Tuesday, February 13, 2007

New cosmic map, train your brain and alien language challenges

Welcome! “Alien Life” tracks the latest discoveries and thoughts in the various elements of the famous Drake Equation. You may notice that this and future entries are shorter than usual; Career, family and book deal commitments have forced me to cut back some of my projects. Now, here’s today’s news:
g Stars - A new cosmic map confirms a close relationship between galaxies with supermassive black holes at their centers and the distribution of the invisible dark matter in the early universe. See http://space.com/scienceastronomy/070209_quasar_map.html.
g Abodes - New research findings may help refine the accepted models used by earth scientists over the past 30 years to describe the ways in which continents clash to form the Earth's landscape. See http://www.sciencedaily.com/releases/2007/02/070208100925.htm.
g Life - Many species of ants scavenge for the same kinds of food. Why then doesn't the single most efficient species drive the others to extinction? A research group based at the University of Utah conducted a detailed study of ants in the mountains of southeastern Arizona to identify exactly how they manage to share the same environment. The study appears in the March issue of the American Naturalist. See http://www.sciencedaily.com/releases/2007/02/070210170640.htm.
g Intelligence - Students who are told they can get smarter if they train their brains to be stronger, like a muscle, do better in school, a new psychology study shows. See http://www.livescience.com/human
g Message - Epicurus, in the fourth century BC, believed that the universe contained other worlds like our own, and since his time there has been considerable debate whether extraterrestrial life exists and might communicate with us. In the last quarter of the twentieth century, an international social movement — Communication with Extraterrestrial Intelligence — has emerged which advocates an attempt to achieve communication with extraterrestrial intelligence, and many of its most active members have been leading scientists. Modest efforts to detect radio signals from intelligent extraterrestrials already have been made, both under government aegis and privately funded, and the technical means for a more vigorous search have been developed. If a CETI project were successful, linguists would suddenly have one or more utterly alien languages to study, and some consideration of linguistic issues is a necessary preparation for it. See http://mysite.verizon.net/wsbainbridge/dl/ceti.htm.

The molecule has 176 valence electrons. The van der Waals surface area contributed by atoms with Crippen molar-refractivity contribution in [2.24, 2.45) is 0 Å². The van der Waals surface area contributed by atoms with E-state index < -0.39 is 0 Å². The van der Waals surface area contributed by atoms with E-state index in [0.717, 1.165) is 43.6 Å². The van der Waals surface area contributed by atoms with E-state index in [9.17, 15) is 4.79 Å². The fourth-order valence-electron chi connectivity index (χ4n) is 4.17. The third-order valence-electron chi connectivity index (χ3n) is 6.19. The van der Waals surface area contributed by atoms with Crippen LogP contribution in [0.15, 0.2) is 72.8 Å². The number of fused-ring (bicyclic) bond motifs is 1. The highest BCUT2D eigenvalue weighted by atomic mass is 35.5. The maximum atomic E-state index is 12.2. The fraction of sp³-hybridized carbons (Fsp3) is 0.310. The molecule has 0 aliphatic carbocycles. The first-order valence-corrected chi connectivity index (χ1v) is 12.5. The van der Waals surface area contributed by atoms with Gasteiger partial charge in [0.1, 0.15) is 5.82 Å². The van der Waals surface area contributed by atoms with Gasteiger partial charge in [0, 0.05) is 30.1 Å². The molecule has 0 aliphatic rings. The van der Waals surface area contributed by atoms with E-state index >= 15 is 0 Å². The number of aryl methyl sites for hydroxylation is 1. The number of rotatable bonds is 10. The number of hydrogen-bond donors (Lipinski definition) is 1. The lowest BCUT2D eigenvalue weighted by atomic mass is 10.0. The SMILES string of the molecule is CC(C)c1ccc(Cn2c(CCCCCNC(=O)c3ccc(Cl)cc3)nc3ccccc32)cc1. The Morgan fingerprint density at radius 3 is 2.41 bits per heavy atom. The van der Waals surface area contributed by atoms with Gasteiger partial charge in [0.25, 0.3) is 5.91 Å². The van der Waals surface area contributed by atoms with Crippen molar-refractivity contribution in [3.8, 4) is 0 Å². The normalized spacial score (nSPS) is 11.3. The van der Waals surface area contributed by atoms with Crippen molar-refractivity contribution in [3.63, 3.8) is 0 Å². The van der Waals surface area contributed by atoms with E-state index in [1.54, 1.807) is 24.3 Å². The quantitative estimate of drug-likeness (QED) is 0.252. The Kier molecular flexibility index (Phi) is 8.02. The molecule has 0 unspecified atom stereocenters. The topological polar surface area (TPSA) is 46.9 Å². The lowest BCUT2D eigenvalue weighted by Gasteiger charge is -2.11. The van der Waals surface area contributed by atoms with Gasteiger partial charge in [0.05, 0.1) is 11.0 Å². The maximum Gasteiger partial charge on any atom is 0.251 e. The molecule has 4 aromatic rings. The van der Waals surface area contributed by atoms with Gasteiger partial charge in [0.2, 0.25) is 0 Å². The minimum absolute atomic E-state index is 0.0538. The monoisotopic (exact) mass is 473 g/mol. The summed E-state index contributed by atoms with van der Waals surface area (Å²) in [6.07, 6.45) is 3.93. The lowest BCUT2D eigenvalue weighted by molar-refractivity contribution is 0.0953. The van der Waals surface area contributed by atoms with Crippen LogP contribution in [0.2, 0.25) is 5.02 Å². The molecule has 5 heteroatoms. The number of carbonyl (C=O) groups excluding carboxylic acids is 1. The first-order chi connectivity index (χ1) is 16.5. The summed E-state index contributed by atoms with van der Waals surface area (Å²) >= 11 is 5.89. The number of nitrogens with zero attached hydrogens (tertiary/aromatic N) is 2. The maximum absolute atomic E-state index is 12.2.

g Cosmicus - Let’s face it. The heavily cratered Moon already looks like a beat-up and blasted world. So how about using the Nevada Test Site — established in 1951 to provide a venue for evaluating nuclear weapons explosions — as a nifty locale for shaking out NASA’s lunar outpost plans? See http://www.livescience.com/blogs/author/leonarddavid.
g Learning - Here’s a neat classroom resource courtesy of NASA: “Life on Earth … and Elsewhere?” This booklet contains 5 classroom activities for grades 5-10 spanning topics from "Defining Life," to "Determining the Chances of Extraterrestrial Life." See http://www.erg.pdf/.
g Aftermath - For centuries scientists, novelists and ordinary people have imagined what would happen if the human race had contact with an extra-terrestrial civilization. Professor Paul Davies, from the Australian Center for Astrobiology, Sydney, offers his thoughts in this interview. See http://english.ohmynews.com/articleview/article_